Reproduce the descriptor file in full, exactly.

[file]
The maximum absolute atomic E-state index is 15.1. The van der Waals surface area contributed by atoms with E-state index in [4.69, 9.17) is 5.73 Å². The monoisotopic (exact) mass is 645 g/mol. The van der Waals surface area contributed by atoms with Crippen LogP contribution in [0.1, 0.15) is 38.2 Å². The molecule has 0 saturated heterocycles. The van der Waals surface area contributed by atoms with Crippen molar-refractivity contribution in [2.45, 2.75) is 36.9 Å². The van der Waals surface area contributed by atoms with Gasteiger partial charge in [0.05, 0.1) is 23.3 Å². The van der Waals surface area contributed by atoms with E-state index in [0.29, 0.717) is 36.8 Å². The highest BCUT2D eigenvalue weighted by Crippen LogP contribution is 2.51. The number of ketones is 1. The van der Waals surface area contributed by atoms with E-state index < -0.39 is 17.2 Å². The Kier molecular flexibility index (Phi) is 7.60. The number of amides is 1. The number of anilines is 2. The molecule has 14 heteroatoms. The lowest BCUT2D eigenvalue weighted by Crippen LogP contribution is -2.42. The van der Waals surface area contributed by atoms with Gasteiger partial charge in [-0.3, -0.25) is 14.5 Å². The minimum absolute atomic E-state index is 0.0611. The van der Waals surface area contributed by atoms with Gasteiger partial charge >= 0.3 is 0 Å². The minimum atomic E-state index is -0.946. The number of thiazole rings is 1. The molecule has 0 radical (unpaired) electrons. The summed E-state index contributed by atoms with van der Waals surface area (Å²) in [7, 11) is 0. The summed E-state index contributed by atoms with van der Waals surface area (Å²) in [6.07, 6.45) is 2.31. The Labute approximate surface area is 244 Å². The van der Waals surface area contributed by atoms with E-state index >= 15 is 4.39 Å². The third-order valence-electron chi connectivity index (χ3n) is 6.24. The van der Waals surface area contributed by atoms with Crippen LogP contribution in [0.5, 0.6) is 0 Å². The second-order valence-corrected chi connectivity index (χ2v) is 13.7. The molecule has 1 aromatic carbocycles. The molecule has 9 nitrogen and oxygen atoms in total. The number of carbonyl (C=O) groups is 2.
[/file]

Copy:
The maximum absolute atomic E-state index is 15.1. The van der Waals surface area contributed by atoms with E-state index in [4.69, 9.17) is 5.73 Å². The monoisotopic (exact) mass is 645 g/mol. The van der Waals surface area contributed by atoms with Crippen LogP contribution in [0.1, 0.15) is 38.2 Å². The molecule has 0 saturated heterocycles. The van der Waals surface area contributed by atoms with Crippen molar-refractivity contribution in [2.45, 2.75) is 36.9 Å². The van der Waals surface area contributed by atoms with Gasteiger partial charge in [0.05, 0.1) is 23.3 Å². The van der Waals surface area contributed by atoms with E-state index in [0.29, 0.717) is 36.8 Å². The highest BCUT2D eigenvalue weighted by Crippen LogP contribution is 2.51. The number of ketones is 1. The van der Waals surface area contributed by atoms with E-state index < -0.39 is 17.2 Å². The Kier molecular flexibility index (Phi) is 7.60. The number of amides is 1. The number of anilines is 2. The molecule has 14 heteroatoms. The lowest BCUT2D eigenvalue weighted by Crippen LogP contribution is -2.42. The van der Waals surface area contributed by atoms with Gasteiger partial charge in [-0.3, -0.25) is 14.5 Å². The minimum absolute atomic E-state index is 0.0611. The van der Waals surface area contributed by atoms with Gasteiger partial charge >= 0.3 is 0 Å². The minimum atomic E-state index is -0.946. The number of thiazole rings is 1. The molecule has 0 radical (unpaired) electrons. The summed E-state index contributed by atoms with van der Waals surface area (Å²) in [7, 11) is 0. The summed E-state index contributed by atoms with van der Waals surface area (Å²) in [6.07, 6.45) is 2.31. The Labute approximate surface area is 244 Å². The van der Waals surface area contributed by atoms with E-state index >= 15 is 4.39 Å². The third-order valence-electron chi connectivity index (χ3n) is 6.24. The van der Waals surface area contributed by atoms with Crippen LogP contribution in [0.5, 0.6) is 0 Å². The second-order valence-corrected chi connectivity index (χ2v) is 13.7. The molecule has 1 aromatic carbocycles. The molecule has 9 nitrogen and oxygen atoms in total. The number of carbonyl (C=O) groups is 2.